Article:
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Interview with Jackson Stewart, director of Beyond The Gates
By James Whittington, Wednesday 22nd January 2020

Jack Stewart's sublime retro horror Beyond the Gates was recently shown on Horror. Jackson is one of the strongest creatives around at the moment but he took time out of his busy schedule to talk to us about this contemporary classic and his future movie plans.

HC: Was there one film that you saw growing up which gave you the idea that you wanted to work in the film industry?

JS: There were definitely a number of them; I think the ones that stick out strongest in my memory were Temple Of Doom, Batman '89, Nightmare On Elm Street 4, Raising Arizona, Back To The Future, Marnie, Army Of Darkness, The Frighteners and Dirty Harry. All of them had a big emotional impact on me. Dirty Harry and Nightmare On Elm Street 4 (as odd as that sounds) were the first ones that really made me feel the point of view of the directors behind them. In Dirty Harry, there is a scene where Harry chases the Scorpio Killer from pay phone to pay phone until he ends up at a church. Scorpio confesses he's double crossing him and is going to let the hostage die. The way the scene is shot is in punishing close-ups, the towering, ominous neon cross looming over Harry and a sudden shock of explosive violence. It really disturbed me and gave an unsettling look into the duplicitous evil that mankind can be capable of.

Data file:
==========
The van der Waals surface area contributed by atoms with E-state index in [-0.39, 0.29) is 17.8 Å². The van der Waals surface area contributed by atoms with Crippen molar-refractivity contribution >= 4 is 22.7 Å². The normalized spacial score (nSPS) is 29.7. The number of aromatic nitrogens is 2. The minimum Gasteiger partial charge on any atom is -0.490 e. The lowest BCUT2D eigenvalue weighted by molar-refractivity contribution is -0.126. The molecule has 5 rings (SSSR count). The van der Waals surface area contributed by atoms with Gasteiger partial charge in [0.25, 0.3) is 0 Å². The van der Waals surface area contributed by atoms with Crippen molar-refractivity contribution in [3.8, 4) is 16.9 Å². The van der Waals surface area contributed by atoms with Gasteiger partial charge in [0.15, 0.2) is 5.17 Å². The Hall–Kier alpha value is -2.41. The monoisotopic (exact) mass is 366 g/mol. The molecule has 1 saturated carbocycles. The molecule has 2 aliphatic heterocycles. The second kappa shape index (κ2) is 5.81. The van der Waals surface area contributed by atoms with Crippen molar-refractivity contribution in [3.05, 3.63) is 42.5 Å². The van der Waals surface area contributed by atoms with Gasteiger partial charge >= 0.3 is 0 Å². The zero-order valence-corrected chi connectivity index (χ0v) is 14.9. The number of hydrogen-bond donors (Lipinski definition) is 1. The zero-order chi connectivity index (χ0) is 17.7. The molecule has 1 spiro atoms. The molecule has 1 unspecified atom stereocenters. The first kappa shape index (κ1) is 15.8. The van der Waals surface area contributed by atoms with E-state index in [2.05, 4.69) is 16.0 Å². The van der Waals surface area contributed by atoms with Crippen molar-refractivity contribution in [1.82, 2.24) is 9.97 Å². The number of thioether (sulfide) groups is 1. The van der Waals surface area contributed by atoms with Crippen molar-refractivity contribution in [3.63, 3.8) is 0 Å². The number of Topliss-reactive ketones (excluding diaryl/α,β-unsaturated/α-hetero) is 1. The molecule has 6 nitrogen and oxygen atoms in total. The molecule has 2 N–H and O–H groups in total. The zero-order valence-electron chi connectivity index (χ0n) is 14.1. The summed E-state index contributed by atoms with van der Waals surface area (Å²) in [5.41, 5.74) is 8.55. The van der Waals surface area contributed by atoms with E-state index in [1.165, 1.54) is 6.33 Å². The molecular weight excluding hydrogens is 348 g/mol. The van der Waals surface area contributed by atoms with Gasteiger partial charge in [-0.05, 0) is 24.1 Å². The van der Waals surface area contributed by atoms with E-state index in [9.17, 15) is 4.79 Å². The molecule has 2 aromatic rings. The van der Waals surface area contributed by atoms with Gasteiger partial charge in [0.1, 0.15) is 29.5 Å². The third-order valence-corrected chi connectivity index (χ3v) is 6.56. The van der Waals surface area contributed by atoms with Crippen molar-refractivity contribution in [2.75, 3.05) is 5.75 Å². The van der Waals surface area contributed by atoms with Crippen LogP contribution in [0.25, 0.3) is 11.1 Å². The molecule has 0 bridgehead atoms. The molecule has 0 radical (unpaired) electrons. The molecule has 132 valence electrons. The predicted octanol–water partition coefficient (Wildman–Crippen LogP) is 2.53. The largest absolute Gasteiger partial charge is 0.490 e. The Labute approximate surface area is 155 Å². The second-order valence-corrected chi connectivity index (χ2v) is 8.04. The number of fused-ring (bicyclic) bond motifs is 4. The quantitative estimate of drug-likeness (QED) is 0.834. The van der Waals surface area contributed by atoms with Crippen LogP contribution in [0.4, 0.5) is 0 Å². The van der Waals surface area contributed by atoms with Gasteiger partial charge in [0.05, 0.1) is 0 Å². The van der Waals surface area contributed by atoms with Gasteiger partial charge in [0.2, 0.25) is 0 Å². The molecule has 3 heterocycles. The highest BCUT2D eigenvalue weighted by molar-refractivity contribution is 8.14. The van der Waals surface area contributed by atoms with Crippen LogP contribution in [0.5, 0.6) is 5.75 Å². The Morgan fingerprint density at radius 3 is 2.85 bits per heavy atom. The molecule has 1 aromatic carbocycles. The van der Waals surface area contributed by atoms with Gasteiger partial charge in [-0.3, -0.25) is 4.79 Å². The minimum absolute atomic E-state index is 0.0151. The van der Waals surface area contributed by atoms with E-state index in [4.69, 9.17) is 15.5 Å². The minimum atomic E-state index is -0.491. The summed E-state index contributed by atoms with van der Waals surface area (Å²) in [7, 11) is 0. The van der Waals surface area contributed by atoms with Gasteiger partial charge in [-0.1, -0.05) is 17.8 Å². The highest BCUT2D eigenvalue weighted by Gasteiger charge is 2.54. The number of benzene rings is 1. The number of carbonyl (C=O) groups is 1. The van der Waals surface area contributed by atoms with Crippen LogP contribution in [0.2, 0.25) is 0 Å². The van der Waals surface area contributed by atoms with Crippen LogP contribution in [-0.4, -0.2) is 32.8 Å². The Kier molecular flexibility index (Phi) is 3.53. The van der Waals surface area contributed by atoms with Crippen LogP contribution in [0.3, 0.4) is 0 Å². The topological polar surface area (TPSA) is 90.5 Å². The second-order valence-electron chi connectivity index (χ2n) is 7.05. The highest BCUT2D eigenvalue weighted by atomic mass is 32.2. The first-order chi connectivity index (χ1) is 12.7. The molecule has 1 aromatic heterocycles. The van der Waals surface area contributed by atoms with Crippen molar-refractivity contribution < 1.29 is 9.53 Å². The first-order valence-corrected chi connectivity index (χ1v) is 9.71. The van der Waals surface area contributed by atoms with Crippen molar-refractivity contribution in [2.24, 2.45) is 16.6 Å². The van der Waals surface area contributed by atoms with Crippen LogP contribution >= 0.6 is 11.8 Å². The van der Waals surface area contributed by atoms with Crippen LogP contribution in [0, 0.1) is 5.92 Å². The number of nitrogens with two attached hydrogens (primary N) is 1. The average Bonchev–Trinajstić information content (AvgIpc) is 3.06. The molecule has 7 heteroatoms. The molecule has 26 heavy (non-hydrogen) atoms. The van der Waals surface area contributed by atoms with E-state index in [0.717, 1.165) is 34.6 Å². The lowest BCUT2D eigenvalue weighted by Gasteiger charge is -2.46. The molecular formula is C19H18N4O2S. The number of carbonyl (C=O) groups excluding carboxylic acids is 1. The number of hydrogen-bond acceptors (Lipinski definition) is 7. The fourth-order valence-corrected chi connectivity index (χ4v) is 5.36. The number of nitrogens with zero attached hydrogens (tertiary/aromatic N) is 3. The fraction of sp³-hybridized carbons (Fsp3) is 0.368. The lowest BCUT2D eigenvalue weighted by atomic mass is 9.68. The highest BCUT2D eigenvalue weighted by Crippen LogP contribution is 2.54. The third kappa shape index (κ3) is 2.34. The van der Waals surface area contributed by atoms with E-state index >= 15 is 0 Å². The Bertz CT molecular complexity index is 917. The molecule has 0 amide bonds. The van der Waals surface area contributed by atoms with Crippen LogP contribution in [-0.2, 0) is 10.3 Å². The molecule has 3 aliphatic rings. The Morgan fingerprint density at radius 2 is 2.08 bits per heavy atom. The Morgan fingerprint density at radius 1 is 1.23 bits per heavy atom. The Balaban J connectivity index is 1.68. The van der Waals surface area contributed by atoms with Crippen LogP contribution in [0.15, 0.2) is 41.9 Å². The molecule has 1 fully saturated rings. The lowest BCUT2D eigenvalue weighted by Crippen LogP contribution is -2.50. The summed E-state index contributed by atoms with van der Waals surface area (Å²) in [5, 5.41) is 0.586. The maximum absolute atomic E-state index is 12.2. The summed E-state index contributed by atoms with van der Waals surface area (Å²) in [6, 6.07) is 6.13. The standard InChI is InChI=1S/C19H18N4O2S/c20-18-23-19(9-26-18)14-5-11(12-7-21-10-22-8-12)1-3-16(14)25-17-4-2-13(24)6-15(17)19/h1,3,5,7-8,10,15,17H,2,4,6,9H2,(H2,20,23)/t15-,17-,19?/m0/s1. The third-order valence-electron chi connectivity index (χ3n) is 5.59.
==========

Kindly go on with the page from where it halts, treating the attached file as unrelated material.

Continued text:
HC: Where did the idea for Beyond the Gates come from?

JS: Steve Scarlata (my co-writer) and I were involved in an anthology project that we both ultimately withdrew from. We met for coffee at Susina across the street from the New Beverly and discussed our various movie ideas. Steve mentioned that he always wanted to do a movie about brothers who find a haunted VCR board game in their Dad's video store. I loved the idea and I insisted we immediately start on an outline. A lot of my own life experiences and the inevitable death of my own Father was injected into the story - but it was really kind of a nice blend of both our sensibilities. Steve's a great guy and I thank God every day that I met him. I really appreciate him as a friend and a creative force.

HC: Did it take long to write, and did it change much as you went along?

JS: We worked on the script constantly. I was completely obsessed with it, but all told, the money came together extremely fast and we were writing basically up until shooting with a day or two of pick-ups after the initial edit.

HC: Was it written with a cast in mind?

JS: The roles of Gordon, John, Margot and Elric were written specifically for Graham Skipper, Chase Williamson, Brea Grant and Jesse Merlin. Jesse is one of my absolute favorite performers, totally hilarious and an utter genius. I think he's one of the funniest people I have ever met and he just brings such vivid life and dimensionality to his roles. I can't sing his praises enough. If I remember correctly, Chase was the first one to come aboard and then I think Graham and Brea followed suite shortly after. Chase is also dream to work with and so effortlessly funny.